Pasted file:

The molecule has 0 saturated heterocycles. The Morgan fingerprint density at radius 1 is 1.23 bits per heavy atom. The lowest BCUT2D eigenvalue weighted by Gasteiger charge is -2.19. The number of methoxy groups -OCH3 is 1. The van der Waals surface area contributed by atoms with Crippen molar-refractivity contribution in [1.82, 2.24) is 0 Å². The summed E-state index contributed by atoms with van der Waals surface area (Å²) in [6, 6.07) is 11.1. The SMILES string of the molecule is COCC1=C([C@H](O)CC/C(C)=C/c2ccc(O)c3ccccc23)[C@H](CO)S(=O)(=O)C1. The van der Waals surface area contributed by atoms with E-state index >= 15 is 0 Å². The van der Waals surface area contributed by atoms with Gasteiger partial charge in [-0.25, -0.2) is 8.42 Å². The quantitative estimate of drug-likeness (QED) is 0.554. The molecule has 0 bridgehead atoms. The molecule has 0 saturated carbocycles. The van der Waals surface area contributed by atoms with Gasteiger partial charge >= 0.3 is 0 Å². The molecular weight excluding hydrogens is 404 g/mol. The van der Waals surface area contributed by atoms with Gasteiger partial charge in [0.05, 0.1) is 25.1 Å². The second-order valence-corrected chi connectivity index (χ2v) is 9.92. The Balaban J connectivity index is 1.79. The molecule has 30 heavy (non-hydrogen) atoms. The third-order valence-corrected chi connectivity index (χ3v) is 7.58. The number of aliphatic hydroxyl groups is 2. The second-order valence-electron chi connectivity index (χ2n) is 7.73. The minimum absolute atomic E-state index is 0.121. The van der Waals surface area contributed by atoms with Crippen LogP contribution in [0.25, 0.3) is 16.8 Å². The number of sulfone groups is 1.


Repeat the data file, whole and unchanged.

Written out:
The molecule has 0 saturated heterocycles. The Morgan fingerprint density at radius 1 is 1.23 bits per heavy atom. The lowest BCUT2D eigenvalue weighted by Gasteiger charge is -2.19. The number of methoxy groups -OCH3 is 1. The van der Waals surface area contributed by atoms with Crippen molar-refractivity contribution in [1.82, 2.24) is 0 Å². The summed E-state index contributed by atoms with van der Waals surface area (Å²) in [6, 6.07) is 11.1. The SMILES string of the molecule is COCC1=C([C@H](O)CC/C(C)=C/c2ccc(O)c3ccccc23)[C@H](CO)S(=O)(=O)C1. The van der Waals surface area contributed by atoms with E-state index >= 15 is 0 Å². The van der Waals surface area contributed by atoms with Gasteiger partial charge in [-0.25, -0.2) is 8.42 Å². The quantitative estimate of drug-likeness (QED) is 0.554. The molecule has 0 bridgehead atoms. The molecule has 0 saturated carbocycles. The van der Waals surface area contributed by atoms with Gasteiger partial charge >= 0.3 is 0 Å². The molecular weight excluding hydrogens is 404 g/mol. The van der Waals surface area contributed by atoms with Gasteiger partial charge in [0.05, 0.1) is 25.1 Å². The second-order valence-corrected chi connectivity index (χ2v) is 9.92. The Balaban J connectivity index is 1.79. The molecule has 30 heavy (non-hydrogen) atoms. The third-order valence-corrected chi connectivity index (χ3v) is 7.58. The number of aliphatic hydroxyl groups is 2. The second-order valence-electron chi connectivity index (χ2n) is 7.73. The minimum absolute atomic E-state index is 0.121. The van der Waals surface area contributed by atoms with Crippen LogP contribution in [0.25, 0.3) is 16.8 Å². The number of sulfone groups is 1.